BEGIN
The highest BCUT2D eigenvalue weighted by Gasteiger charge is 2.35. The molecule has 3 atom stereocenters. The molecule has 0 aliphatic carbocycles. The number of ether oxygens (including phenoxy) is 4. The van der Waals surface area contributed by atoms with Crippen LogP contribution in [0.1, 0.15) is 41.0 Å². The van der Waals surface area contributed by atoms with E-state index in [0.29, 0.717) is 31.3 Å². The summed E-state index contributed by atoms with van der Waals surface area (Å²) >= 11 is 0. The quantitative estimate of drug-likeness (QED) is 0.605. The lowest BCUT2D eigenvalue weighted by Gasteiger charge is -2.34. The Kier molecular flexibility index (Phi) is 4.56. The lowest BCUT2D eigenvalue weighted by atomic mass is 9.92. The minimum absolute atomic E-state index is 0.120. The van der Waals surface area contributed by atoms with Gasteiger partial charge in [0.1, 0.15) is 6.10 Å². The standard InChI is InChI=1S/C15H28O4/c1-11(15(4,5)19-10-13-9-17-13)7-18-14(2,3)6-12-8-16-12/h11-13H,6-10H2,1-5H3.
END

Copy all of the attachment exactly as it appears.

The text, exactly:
The highest BCUT2D eigenvalue weighted by Gasteiger charge is 2.35. The molecule has 3 atom stereocenters. The molecule has 0 aliphatic carbocycles. The number of ether oxygens (including phenoxy) is 4. The van der Waals surface area contributed by atoms with Crippen LogP contribution in [0.1, 0.15) is 41.0 Å². The van der Waals surface area contributed by atoms with E-state index in [0.29, 0.717) is 31.3 Å². The summed E-state index contributed by atoms with van der Waals surface area (Å²) >= 11 is 0. The quantitative estimate of drug-likeness (QED) is 0.605. The lowest BCUT2D eigenvalue weighted by Gasteiger charge is -2.34. The Kier molecular flexibility index (Phi) is 4.56. The lowest BCUT2D eigenvalue weighted by atomic mass is 9.92. The minimum absolute atomic E-state index is 0.120. The van der Waals surface area contributed by atoms with Gasteiger partial charge in [0.1, 0.15) is 6.10 Å². The standard InChI is InChI=1S/C15H28O4/c1-11(15(4,5)19-10-13-9-17-13)7-18-14(2,3)6-12-8-16-12/h11-13H,6-10H2,1-5H3.